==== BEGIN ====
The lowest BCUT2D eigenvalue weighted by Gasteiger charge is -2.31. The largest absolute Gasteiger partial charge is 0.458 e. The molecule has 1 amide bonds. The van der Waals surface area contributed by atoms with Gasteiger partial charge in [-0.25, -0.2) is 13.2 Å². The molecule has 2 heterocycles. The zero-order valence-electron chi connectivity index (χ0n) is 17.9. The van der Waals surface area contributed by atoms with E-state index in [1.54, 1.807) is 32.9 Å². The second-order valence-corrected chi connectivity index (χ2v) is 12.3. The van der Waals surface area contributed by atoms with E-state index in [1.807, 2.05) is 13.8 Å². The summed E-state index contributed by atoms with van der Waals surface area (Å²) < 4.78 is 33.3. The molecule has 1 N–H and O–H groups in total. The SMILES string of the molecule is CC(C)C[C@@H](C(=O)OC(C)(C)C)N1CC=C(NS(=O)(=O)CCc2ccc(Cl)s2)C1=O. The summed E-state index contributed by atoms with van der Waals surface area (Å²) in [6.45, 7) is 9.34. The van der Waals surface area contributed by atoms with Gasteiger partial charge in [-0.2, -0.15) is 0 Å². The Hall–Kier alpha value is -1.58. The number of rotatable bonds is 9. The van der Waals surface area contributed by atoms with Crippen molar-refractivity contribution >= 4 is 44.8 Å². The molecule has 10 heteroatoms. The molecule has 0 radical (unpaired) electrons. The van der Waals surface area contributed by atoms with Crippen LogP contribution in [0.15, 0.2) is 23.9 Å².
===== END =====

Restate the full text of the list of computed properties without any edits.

The lowest BCUT2D eigenvalue weighted by Gasteiger charge is -2.31. The largest absolute Gasteiger partial charge is 0.458 e. The molecule has 1 amide bonds. The van der Waals surface area contributed by atoms with Gasteiger partial charge in [-0.25, -0.2) is 13.2 Å². The molecule has 2 heterocycles. The zero-order valence-electron chi connectivity index (χ0n) is 17.9. The van der Waals surface area contributed by atoms with E-state index in [1.54, 1.807) is 32.9 Å². The second-order valence-corrected chi connectivity index (χ2v) is 12.3. The van der Waals surface area contributed by atoms with E-state index in [1.807, 2.05) is 13.8 Å². The summed E-state index contributed by atoms with van der Waals surface area (Å²) < 4.78 is 33.3. The molecule has 1 N–H and O–H groups in total. The SMILES string of the molecule is CC(C)C[C@@H](C(=O)OC(C)(C)C)N1CC=C(NS(=O)(=O)CCc2ccc(Cl)s2)C1=O. The summed E-state index contributed by atoms with van der Waals surface area (Å²) in [6.45, 7) is 9.34. The van der Waals surface area contributed by atoms with Gasteiger partial charge in [-0.2, -0.15) is 0 Å². The Hall–Kier alpha value is -1.58. The number of rotatable bonds is 9. The van der Waals surface area contributed by atoms with Crippen molar-refractivity contribution >= 4 is 44.8 Å². The molecule has 10 heteroatoms. The molecule has 0 radical (unpaired) electrons. The van der Waals surface area contributed by atoms with Crippen LogP contribution in [0.15, 0.2) is 23.9 Å².